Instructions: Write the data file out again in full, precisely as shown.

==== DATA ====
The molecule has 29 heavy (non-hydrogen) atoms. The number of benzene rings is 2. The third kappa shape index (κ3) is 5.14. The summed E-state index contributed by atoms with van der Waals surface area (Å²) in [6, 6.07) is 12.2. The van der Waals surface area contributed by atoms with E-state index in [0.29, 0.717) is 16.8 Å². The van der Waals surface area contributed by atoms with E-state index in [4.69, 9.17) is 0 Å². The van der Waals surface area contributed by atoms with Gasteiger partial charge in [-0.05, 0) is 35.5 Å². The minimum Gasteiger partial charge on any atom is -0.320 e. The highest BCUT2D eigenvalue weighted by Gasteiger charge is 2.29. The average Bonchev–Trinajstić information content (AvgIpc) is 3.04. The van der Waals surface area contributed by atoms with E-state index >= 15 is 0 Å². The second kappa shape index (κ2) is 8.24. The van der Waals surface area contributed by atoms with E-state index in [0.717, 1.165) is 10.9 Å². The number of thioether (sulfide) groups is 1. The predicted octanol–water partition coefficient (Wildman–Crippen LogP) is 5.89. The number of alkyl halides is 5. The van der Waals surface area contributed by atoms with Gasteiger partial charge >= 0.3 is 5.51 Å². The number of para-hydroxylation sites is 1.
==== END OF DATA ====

The molecule has 29 heavy (non-hydrogen) atoms. The number of benzene rings is 2. The third kappa shape index (κ3) is 5.14. The summed E-state index contributed by atoms with van der Waals surface area (Å²) in [6, 6.07) is 12.2. The van der Waals surface area contributed by atoms with E-state index in [0.29, 0.717) is 16.8 Å². The van der Waals surface area contributed by atoms with E-state index in [4.69, 9.17) is 0 Å². The van der Waals surface area contributed by atoms with Gasteiger partial charge in [-0.05, 0) is 35.5 Å². The minimum Gasteiger partial charge on any atom is -0.320 e. The highest BCUT2D eigenvalue weighted by Gasteiger charge is 2.29. The average Bonchev–Trinajstić information content (AvgIpc) is 3.04. The van der Waals surface area contributed by atoms with E-state index >= 15 is 0 Å². The second kappa shape index (κ2) is 8.24. The van der Waals surface area contributed by atoms with E-state index in [0.717, 1.165) is 10.9 Å². The number of thioether (sulfide) groups is 1. The predicted octanol–water partition coefficient (Wildman–Crippen LogP) is 5.89. The number of alkyl halides is 5. The van der Waals surface area contributed by atoms with Gasteiger partial charge >= 0.3 is 5.51 Å². The number of para-hydroxylation sites is 1.